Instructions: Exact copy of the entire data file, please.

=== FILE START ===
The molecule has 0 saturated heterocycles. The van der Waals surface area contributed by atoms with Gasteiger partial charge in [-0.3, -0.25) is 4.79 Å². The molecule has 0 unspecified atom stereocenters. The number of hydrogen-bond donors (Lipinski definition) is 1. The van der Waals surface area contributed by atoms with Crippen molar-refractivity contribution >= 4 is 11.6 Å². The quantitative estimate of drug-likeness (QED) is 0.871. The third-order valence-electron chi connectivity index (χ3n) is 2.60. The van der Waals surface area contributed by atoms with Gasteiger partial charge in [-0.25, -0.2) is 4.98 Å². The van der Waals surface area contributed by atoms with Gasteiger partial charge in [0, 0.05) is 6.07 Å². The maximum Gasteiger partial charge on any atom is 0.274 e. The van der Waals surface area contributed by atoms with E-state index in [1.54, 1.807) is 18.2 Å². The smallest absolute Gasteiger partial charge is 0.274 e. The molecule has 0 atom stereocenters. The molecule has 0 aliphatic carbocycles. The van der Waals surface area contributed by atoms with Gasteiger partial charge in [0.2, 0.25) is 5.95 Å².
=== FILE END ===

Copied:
The molecule has 0 saturated heterocycles. The van der Waals surface area contributed by atoms with Gasteiger partial charge in [-0.3, -0.25) is 4.79 Å². The molecule has 0 unspecified atom stereocenters. The number of hydrogen-bond donors (Lipinski definition) is 1. The van der Waals surface area contributed by atoms with Crippen molar-refractivity contribution >= 4 is 11.6 Å². The quantitative estimate of drug-likeness (QED) is 0.871. The third-order valence-electron chi connectivity index (χ3n) is 2.60. The van der Waals surface area contributed by atoms with Gasteiger partial charge in [-0.25, -0.2) is 4.98 Å². The van der Waals surface area contributed by atoms with Gasteiger partial charge in [0, 0.05) is 6.07 Å². The maximum Gasteiger partial charge on any atom is 0.274 e. The van der Waals surface area contributed by atoms with E-state index in [1.54, 1.807) is 18.2 Å². The smallest absolute Gasteiger partial charge is 0.274 e. The molecule has 0 atom stereocenters. The molecule has 0 aliphatic carbocycles. The van der Waals surface area contributed by atoms with Gasteiger partial charge in [0.2, 0.25) is 5.95 Å².